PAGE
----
I wasn't sure whether I wanted to visit Glasgow's new Riverside Museum. On the one hand, it's a transport museum so - duh. On the other hand, a brand new museum on a Saturday? I could hear the screaming mass of hyperactive children, the bored parents, the hectic whirl of people visiting because it was new, not because they were interested.
Fate intervened. I'd walked down the well-signposted route from Partick station, across the dual carriageway, and I'd reached the museum five minutes before it opened. There were already a few people milling around outside but I realised I could probably get in while it was still quiet. Plus I needed a pee, and the good thing about museums is they have very clean toilets.
I walked around the Zaha Hadid building while I waited for the doors to open. I love Hadid's work normally; her Aquatics Centre for the Olympics is one of the best new buildings in the country, and she's done some brilliant work elsewhere. From the outside this one is disappointing. It's a long metal tube, twisted a couple of times, with glass walls at either end. The only thing stopping this from being indistinguishable from a B&Q Supercentre is the jagged roof, bursting up and down. It's not enough though. It's a bit like putting a huge bow on top of a gift wrapped in brown paper; nice try, but tokenistic. It certainly can't compare with the Museum of Liverpool.
Its location in the new dockside is also in flux. It's still in that stage where "iconic" buildings are being plonked down here and there to try and get people to visit, without being a living, breathing space. Salford Quays has the same air, and twenty odd years later there are still parts of London's Docklands that feel empty. I wandered round to the back of the building, where a tall ship has been moored. Why hasn't Liverpool done this? It's such a simple but brilliant attraction. Stick it outside the Prince's Dock or the Revenues Building to get people to wander down the riverfront.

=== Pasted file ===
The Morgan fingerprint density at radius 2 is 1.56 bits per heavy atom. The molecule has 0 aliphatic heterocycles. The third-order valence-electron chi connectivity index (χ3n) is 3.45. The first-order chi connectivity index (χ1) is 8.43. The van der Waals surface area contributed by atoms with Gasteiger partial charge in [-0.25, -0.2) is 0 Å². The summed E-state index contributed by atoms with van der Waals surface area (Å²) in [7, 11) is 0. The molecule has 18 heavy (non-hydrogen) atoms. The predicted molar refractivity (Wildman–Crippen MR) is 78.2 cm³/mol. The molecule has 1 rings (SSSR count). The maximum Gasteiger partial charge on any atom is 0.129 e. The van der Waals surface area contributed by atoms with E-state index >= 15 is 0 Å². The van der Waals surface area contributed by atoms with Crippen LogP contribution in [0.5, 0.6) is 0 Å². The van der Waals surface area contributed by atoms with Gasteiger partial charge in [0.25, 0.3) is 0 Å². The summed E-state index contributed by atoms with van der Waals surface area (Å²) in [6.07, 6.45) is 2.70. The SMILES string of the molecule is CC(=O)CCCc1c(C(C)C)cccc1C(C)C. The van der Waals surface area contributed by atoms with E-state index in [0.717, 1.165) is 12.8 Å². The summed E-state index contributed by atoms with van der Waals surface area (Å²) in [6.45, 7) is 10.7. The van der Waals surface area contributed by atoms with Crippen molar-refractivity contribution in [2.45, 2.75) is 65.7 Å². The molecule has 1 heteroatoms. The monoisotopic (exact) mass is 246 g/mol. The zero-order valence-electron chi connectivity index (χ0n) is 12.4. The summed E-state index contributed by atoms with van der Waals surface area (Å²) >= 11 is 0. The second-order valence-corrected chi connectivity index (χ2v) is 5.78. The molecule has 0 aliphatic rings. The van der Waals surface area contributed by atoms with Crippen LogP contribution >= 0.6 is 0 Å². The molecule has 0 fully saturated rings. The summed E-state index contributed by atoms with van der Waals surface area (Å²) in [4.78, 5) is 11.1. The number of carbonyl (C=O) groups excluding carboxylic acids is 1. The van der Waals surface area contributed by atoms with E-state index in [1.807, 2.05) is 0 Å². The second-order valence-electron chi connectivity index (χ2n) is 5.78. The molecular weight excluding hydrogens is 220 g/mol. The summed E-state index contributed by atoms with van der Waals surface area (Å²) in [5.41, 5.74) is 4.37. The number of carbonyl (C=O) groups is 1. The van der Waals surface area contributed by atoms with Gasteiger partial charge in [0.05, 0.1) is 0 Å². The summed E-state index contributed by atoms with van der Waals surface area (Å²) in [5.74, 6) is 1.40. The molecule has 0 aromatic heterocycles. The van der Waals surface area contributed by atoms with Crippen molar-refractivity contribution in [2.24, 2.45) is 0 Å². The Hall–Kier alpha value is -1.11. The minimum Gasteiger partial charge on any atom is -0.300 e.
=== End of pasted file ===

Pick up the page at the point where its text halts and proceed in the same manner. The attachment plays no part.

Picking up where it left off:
I stepped straight into the tram section, which was a nice surprise. Genuine Glasgow trams and buses, along with interesting, informative panels and touch screens with videos. An interesting variation on the normal transport museum was that the lives of the users were placed in context around the vehicles, so you had an idea of how the people lived. There were features on the clothes and jobs of Glasgow's public transport users, and even a display with toys in it (which the cynic in me suspects was just there to catch the attention of Star Wars fans):
My brother had that AT-AT and the Rebel Transporter. And the AT-ST. And the Hoth Wampa: its arms were on a rubber band so you could spread them and slot a Star Wars figure inside in dramatic fashion. We used to play with the figures in our garage with Darren Bell, except it wasn't Star Wars, it was an epic tale of survival after a spaceship crashed on a lava planet. Such excitement.
Anyway. Round the corner was a display entitled "Scotland's newest train", which had a prototype of the Desiros being rolled out across the country. There was a caption that said "some suggestions from the drivers were taken on board before they were implemented" - yeah, I bet. Ok, you can have a comfier seat, but we're going to have to say no to the free wi-fi and microwave oven.